Middle class tax relief

Tax relief is a priority that I have focused on throughout my tenure as a state senator. While a number of successful measures have been adopted, this matter continues to be a leading concern. It is an issue that must be confronted on multiple fronts – lower property taxes, economic development incentives, and mandate relief to help local governments and schools control costs – are among the strategies I have and continue to pursue.

Now my senate colleagues are backing a state budget proposal that creates a broad-based tax cut plan to provide billions of dollars in tax relief to the middle class, seniors, and small businesses. The plan creates a new 25 percent rate reduction for middle class taxpayers, new tax savings to prevent seniors from leaving New York, and significant tax cuts for small businesses, farms, and other job creators.

The highlight of the tax plan is the new Middle Class Income Tax Relief Program that establishes the lowest middle class tax rate in more than 70 years. Starting in 2018, a total of 5 million eligible taxpayers – including more than 770,000 small businesses who file under the Personal Income Tax – would begin seeing savings. When fully implemented in 2025, middle class New Yorkers will pay a 25 percent lower tax rate and save $3.5 billion in taxes each year.

Right now, existing middle class tax cuts are set to expire in 2018 and the tax rate will jump to 6.85 percent. This results in an annual cost of $155 on average to middle class taxpayers, totaling $700 million per year. The Senate Majority’s plan eliminates this expected middle class tax increase, and phases in a 25 percent tax rate reduction to 5.14 percent when fully effective. This will save middle class taxpayers an average of $897, for a total of $3.5 billion per year in 2025 and thereafter.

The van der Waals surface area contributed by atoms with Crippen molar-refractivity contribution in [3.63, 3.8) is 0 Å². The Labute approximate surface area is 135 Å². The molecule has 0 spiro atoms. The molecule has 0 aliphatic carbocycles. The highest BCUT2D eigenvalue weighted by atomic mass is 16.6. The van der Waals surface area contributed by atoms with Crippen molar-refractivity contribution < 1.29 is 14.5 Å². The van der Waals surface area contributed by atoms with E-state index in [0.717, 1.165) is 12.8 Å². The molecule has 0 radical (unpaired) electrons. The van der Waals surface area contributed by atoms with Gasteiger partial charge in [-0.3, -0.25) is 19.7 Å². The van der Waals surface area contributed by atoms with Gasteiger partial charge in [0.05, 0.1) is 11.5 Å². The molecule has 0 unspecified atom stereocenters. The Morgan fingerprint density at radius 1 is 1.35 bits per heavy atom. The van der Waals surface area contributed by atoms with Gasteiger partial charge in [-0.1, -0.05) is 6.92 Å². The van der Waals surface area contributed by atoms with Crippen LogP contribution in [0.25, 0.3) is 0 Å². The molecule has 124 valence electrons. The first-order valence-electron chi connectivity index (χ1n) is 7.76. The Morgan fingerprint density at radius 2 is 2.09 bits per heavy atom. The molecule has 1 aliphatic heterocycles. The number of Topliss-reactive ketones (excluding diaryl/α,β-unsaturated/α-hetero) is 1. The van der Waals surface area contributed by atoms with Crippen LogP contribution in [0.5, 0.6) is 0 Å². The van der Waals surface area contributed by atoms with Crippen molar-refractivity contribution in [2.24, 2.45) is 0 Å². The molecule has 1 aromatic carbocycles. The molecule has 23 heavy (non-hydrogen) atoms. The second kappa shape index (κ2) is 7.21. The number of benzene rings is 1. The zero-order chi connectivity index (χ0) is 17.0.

Taxpayers eligible for the savings include: single filers with taxable income between $20,000 and $150,000; heads of households with taxable income between $30,000 and $225,000; and married joint filers with taxable income between $40,000 and $300,000.

The budget proposal will also give more financial security to senior citizens. The tax cut would provide the first increase to the exempt amount of private pensions and retirement income since 1981, saving approximately $275 million annually when fully phased in.

For 35 years, seniors have been able to claim the first $20,000 of pension or retirement income as exempt income. The Senate Majority’s proposal increases that exempt amount to $27,000 in 2017, $34,000 in 2018, and $40,000 in 2019. This would provide tax relief to more than 377,000 seniors and, in the first year alone, would save each an average of $361.

The tax cut plan will expand small business tax cuts that were enacted in 2013 to provide even more tax relief to help entrepreneurs grow and create jobs. Further, to encourage small businesses and farms to pass down their business from one generation to the next, the senate is proposing to speed up the full phase-in of estate tax reform first enacted in 2014.

One of the first questions I have been asked in regard to the tax cut plan is how to pay for it. I say, continued spending restraint by the state is part of the solution along with projected economic growth.

Currently state government is operating under a voluntary two-percent spending cap. I for one would like to see this cap made permanent and enacted in law to ensure fiscally sound budgets will continue. It is also projected that income tax cuts, like those proposed in this plan, along with other strategies will help stimulate our state’s economy generating growth and more tax revenue.

There is no one magic solution. However, this tax relief plan, working in conjunction with other strategies, can play a significant role in improving individual finances and our state’s collective future.

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© 2018 Snyder Communications/The Evening Sun
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